Mr Obama hopes his stimulus plan will create jobs
US President-elect Barack Obama's $800bn (£526bn) economic stimulus plan has run into opposition in Congress from within his own party.
Mr Obama, who takes office in two weeks, wants to cut taxes and create jobs through increased government spending on public works projects.
However, senior Democratic senators have expressed scepticism that tax cuts will lead to growth and job creation.
They want more money spent on infrastructure and energy projects.
Mr Obama's economic advisor Lawrence Summers and political aide David Axelrod met with Democratic senators on Thursday, after Mr Obama laid out the broad principles of his plans.
Mr Obama said his plan would create 3 million jobs by 2011 - US job losses for 2008 are expected to reach 2.5 million when the December figure is released on Friday.
The president-elect is piling on the pressure for action, says the BBC's Adam Brookes in Washington.
However, Democratic Senator Kent Conrad, chairman of the Senate Budget Committee, questioned the idea of giving individual taxpayers and couples a rebate of $500-$1,000, a move designed to encourage consumer spending.
"These marginal incentives are of marginal effectiveness," Mr Conrad said after the meeting.
"When people are afraid they are going to lose their jobs, if they get another $20 a week they don't spend it, they save it," he added.
KEY ELEMENTS OF STIMULUS PLAN
Immediate tax cuts of $1,000 per family
Increased benefits and health care for the unemployed
Computerising all health care records in five years
Doubling investment in alternative energy and re-shaping energy grid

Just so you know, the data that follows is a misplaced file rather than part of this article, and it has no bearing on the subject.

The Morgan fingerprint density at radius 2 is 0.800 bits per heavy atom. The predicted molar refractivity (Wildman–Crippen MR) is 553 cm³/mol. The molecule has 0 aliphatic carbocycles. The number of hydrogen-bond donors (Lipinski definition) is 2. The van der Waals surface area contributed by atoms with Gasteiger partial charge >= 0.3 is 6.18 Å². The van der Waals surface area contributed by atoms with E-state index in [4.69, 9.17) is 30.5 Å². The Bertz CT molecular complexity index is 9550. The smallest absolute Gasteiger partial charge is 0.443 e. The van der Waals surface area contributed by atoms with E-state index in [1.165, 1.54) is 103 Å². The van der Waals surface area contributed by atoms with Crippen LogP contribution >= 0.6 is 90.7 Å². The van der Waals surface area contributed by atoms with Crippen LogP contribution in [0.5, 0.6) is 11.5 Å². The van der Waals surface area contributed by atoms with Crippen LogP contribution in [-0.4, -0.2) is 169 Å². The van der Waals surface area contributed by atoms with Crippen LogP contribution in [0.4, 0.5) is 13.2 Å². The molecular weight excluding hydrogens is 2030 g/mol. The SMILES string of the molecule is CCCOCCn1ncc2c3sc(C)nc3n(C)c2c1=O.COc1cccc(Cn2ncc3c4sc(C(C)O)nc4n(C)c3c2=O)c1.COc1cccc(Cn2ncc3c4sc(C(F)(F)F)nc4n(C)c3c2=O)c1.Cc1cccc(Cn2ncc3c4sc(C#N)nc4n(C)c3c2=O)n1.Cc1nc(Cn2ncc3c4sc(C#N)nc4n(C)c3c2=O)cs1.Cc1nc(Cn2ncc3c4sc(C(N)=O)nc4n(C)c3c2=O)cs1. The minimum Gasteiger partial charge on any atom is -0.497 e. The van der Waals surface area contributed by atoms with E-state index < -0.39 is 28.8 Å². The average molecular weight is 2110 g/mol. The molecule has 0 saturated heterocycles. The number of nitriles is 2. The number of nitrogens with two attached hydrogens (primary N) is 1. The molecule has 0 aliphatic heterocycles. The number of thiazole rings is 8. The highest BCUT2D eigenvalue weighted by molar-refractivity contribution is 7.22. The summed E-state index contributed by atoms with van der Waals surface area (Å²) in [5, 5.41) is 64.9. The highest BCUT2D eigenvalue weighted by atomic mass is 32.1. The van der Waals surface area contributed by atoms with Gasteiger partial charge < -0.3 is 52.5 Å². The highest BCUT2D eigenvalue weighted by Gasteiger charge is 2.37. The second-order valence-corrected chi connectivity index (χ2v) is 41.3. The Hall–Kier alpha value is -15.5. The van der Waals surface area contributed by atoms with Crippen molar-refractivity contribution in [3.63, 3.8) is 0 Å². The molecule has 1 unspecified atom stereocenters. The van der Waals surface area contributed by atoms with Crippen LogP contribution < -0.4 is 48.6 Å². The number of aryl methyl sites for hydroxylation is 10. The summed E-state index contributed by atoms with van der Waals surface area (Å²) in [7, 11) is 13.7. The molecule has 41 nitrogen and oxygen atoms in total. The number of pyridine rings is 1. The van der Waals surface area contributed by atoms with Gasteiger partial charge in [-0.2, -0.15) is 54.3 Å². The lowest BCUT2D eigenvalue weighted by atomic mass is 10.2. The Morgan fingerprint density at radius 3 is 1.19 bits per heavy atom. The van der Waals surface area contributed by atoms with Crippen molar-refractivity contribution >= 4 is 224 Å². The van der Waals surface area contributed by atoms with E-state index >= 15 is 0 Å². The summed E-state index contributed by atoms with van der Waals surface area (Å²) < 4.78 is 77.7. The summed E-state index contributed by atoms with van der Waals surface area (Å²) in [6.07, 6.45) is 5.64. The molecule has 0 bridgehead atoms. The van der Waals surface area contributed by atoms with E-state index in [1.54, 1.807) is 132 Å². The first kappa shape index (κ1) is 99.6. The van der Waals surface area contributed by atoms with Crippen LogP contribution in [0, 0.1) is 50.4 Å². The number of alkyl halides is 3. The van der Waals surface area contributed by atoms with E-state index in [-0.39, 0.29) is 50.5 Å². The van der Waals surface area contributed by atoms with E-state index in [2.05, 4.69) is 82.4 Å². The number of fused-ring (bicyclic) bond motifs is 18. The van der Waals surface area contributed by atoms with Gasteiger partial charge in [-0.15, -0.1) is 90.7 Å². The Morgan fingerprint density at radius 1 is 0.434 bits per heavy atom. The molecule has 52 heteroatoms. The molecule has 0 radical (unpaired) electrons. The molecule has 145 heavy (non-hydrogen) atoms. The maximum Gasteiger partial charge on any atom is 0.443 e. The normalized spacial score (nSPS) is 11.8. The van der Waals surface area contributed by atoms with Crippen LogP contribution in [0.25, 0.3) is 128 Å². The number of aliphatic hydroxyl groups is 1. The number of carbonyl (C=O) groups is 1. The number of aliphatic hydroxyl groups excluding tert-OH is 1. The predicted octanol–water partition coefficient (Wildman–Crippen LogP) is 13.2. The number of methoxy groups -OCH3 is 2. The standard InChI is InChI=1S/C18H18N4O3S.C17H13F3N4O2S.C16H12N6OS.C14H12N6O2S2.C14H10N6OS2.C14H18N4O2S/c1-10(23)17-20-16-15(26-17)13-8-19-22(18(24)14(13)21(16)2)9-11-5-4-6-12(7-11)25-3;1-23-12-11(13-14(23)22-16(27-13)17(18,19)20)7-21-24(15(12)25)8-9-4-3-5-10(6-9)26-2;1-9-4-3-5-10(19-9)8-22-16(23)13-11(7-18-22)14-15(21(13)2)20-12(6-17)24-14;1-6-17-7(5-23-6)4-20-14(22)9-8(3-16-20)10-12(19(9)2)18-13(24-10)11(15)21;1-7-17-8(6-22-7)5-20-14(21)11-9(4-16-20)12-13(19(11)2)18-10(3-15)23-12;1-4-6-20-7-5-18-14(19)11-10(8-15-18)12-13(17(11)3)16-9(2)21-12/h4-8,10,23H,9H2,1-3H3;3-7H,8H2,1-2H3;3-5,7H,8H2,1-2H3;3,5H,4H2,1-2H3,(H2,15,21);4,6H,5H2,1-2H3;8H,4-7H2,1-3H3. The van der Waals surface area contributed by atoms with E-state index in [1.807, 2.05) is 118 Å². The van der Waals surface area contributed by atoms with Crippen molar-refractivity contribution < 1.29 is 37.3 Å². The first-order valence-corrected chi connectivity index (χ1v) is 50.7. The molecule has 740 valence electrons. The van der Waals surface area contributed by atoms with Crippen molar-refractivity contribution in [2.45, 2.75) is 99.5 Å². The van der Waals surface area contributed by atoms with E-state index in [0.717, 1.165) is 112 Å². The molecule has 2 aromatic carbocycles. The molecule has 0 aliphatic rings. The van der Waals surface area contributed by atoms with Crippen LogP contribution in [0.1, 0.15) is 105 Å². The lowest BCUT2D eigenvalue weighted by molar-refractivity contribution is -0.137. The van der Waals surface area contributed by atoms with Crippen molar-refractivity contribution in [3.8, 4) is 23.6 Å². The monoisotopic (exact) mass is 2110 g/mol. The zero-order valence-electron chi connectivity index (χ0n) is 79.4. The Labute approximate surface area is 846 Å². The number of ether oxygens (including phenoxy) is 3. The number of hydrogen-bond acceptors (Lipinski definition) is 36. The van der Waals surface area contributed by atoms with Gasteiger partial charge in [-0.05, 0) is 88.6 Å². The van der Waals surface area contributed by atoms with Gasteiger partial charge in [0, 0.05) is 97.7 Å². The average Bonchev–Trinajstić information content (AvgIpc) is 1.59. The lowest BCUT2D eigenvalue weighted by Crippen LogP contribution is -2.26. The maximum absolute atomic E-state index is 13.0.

Aid to states to help maintain vital services
"For example, a jobs credit - that seems improbable to me that if you give jobs credit to businesses in this economic environment, that they're going to hire people to build things that can't sell," he added.
Democratic Senator John Kerry criticised proposals to give businesses a $3,000 tax credit for each new employee they hire.
"I'd rather spend the money on the infrastructure, on direct investment, on energy conversion, on other kinds of things that much more directly, much more rapidly and much more certainly create a real job," he said.
Senator Tom Harkin, an Iowa Democrat, also expressed scepticism that the plan would be effective.
"To me it still looks a little bit like... if we just put it in the top, it's going to trickle down," he said.
Republicans have welcomed the tax cut element of the package, but have raised doubts about its impact on the budget deficit, which new figures show will reach $1.2 trillion in 2009.
"Our economy needs help, but at the end of the day how much debt are we going to pile on future generations?" said John Boehner, the Republican leader in the House of Representatives.